Hundreds of top-tier criminals have been arrested across Europe after detectives cracked an encrypted messaging service used to organise major drug smuggling operations and gangland hits.
French and Dutch police broke into the EncroChat service two months ago and have been harvesting the data from the criminal-only service that has allowed countries across the continent to take down some of their most significant criminals.
Police in the UK said the information had led to the arrests of 746 people in the country’s biggest law enforcement operation and provided evidence to arrest known criminals who regarded themselves as “untouchable”.
Criminals had been speaking freely about their illegal operations on the subscription-only service believing that the system could not be infiltrated.
Police in the UK seized £54 million (Dh248m) in cash, 77 guns and more than two tonnes of class A and B drugs as part of the operation. In the Netherlands, police arrested more than 100 suspects, seized about eight tonnes of cocaine and dismantled 19 drugs laboratories.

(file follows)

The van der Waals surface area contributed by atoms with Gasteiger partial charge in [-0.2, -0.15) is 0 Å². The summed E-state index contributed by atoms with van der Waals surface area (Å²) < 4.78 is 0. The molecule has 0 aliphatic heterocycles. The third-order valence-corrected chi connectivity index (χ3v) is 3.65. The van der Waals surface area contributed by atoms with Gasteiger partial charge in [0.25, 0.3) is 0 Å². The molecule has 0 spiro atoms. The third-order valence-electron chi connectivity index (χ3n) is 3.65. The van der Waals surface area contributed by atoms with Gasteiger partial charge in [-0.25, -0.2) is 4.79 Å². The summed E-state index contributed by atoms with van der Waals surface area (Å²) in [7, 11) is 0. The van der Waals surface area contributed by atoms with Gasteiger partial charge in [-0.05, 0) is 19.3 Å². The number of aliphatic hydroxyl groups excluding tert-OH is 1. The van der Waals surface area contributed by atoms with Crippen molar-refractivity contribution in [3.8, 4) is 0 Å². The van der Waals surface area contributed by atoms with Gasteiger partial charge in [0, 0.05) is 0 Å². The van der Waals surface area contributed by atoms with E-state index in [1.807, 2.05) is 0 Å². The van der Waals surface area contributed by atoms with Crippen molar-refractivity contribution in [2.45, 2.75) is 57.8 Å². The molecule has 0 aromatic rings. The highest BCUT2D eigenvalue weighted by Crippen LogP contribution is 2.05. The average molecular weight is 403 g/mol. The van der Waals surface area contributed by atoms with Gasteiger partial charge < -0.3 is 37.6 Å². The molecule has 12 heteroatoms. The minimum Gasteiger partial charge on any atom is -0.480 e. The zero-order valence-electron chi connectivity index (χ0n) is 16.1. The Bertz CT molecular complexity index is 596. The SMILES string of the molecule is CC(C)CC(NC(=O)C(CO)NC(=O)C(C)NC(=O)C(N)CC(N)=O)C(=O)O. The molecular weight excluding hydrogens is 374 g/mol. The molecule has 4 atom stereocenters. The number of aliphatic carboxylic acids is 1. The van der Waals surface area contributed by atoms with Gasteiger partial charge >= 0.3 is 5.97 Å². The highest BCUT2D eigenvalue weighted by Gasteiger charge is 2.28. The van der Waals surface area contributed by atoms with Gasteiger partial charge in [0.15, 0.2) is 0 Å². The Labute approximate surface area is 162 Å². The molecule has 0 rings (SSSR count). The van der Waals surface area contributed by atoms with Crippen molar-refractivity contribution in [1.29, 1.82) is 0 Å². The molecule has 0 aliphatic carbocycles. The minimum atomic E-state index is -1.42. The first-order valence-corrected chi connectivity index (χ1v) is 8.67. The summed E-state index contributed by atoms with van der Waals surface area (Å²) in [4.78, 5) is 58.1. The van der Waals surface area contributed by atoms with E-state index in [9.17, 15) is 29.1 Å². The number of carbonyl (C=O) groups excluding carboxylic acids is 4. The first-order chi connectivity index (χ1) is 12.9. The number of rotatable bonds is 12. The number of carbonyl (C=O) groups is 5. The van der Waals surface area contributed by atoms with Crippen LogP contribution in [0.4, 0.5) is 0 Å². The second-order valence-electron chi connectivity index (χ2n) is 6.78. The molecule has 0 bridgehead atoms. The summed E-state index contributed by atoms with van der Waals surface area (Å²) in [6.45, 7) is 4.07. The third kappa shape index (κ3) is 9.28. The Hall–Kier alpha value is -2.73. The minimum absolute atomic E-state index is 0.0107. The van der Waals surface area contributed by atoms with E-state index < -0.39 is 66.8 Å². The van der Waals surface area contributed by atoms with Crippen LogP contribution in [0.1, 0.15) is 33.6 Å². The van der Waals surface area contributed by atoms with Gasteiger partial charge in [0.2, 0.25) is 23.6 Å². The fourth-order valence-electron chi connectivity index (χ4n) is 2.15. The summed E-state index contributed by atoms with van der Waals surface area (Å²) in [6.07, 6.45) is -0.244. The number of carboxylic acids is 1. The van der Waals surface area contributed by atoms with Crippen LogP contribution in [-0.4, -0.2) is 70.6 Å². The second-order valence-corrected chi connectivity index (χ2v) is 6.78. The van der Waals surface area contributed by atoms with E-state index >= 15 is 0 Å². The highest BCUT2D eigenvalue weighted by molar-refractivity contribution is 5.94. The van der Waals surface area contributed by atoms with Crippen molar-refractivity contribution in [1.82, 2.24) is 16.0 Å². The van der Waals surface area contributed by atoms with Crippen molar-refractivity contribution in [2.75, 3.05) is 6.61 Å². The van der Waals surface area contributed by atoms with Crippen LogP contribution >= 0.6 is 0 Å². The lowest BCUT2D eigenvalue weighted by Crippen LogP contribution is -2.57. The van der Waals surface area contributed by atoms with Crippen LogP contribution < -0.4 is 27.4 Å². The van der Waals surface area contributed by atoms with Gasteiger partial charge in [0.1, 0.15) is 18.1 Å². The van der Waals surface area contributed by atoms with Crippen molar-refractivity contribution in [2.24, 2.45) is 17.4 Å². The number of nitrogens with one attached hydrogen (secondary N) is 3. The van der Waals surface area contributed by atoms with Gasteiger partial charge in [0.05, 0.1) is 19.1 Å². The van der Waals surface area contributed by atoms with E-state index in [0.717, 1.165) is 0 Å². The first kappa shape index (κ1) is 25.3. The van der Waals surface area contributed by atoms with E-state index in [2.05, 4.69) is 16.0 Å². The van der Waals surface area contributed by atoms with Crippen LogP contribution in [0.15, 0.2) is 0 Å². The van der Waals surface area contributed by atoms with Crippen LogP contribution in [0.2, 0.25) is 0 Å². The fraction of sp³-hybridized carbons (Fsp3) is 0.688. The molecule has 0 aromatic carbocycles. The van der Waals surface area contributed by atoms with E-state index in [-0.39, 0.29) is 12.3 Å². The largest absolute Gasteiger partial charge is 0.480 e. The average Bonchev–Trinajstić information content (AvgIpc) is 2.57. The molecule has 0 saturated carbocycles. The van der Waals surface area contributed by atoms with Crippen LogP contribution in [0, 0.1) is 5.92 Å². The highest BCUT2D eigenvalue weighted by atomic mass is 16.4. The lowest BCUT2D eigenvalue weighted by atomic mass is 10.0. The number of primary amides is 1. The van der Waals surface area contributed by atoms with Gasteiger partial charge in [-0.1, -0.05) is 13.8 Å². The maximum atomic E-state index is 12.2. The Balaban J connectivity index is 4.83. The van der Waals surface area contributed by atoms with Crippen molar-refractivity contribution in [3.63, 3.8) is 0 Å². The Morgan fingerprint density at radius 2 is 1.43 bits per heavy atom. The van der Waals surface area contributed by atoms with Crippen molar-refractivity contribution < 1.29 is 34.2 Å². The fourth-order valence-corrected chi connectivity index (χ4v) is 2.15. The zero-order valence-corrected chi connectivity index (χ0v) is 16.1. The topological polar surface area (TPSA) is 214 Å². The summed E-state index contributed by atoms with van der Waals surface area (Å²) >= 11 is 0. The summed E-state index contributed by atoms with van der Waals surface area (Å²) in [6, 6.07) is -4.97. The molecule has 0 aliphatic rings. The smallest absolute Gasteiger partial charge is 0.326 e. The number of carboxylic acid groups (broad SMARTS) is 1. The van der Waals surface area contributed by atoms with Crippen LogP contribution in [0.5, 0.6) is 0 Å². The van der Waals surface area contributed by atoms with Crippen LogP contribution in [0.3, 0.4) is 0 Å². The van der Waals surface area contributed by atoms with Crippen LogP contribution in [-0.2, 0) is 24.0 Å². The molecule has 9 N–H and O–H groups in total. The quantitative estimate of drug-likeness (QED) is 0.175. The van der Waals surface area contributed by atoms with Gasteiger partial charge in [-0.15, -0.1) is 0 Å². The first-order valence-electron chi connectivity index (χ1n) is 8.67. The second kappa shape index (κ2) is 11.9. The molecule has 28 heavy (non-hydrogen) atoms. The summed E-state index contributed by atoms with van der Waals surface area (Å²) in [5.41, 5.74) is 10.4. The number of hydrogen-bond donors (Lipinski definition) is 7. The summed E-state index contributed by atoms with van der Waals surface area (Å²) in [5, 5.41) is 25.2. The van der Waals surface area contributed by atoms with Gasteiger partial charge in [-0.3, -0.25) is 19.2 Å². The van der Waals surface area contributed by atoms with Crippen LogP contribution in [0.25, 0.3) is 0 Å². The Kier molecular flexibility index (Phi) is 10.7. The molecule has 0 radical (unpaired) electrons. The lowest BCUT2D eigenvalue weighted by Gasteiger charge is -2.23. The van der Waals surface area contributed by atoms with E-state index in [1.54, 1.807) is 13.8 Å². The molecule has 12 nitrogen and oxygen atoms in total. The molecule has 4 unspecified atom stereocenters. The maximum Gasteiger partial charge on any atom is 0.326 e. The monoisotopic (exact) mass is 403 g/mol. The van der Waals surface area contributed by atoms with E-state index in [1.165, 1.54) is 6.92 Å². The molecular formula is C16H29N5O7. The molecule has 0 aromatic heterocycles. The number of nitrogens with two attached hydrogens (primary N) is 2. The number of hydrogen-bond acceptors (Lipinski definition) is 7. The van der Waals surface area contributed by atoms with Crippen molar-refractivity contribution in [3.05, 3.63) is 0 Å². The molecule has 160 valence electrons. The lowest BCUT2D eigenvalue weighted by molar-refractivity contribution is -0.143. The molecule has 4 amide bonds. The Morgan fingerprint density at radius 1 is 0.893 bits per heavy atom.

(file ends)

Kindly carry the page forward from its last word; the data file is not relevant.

EncroChat had 60,000 users worldwide with the operators behind the service selling the special customised Android phones for €1,000 each with a six-month contract costing €1,500, said the European police body Europol.
The operators of the system realised it had been cracked only on June 13 and sent an emergency alert to customers to tell them to throw away their handsets. But police had already been monitoring communications between criminals for weeks.
“The sole use was for co-ordinating and planning the distribution of illicit commodities, money laundering and plotting to kill rival criminals,” said the UK’s National Crime Agency in a statement.
Its director of investigations, Nikki Holland, said: “Together we’ve protected the public by arresting middle-tier criminals and the kingpins, the so-called iconic untouchables who have evaded law enforcement for years, and now we have the evidence to prosecute them.”
Police in London said the operation would lead to organised criminal networks being disrupted for “weeks and months and possibly years to come”.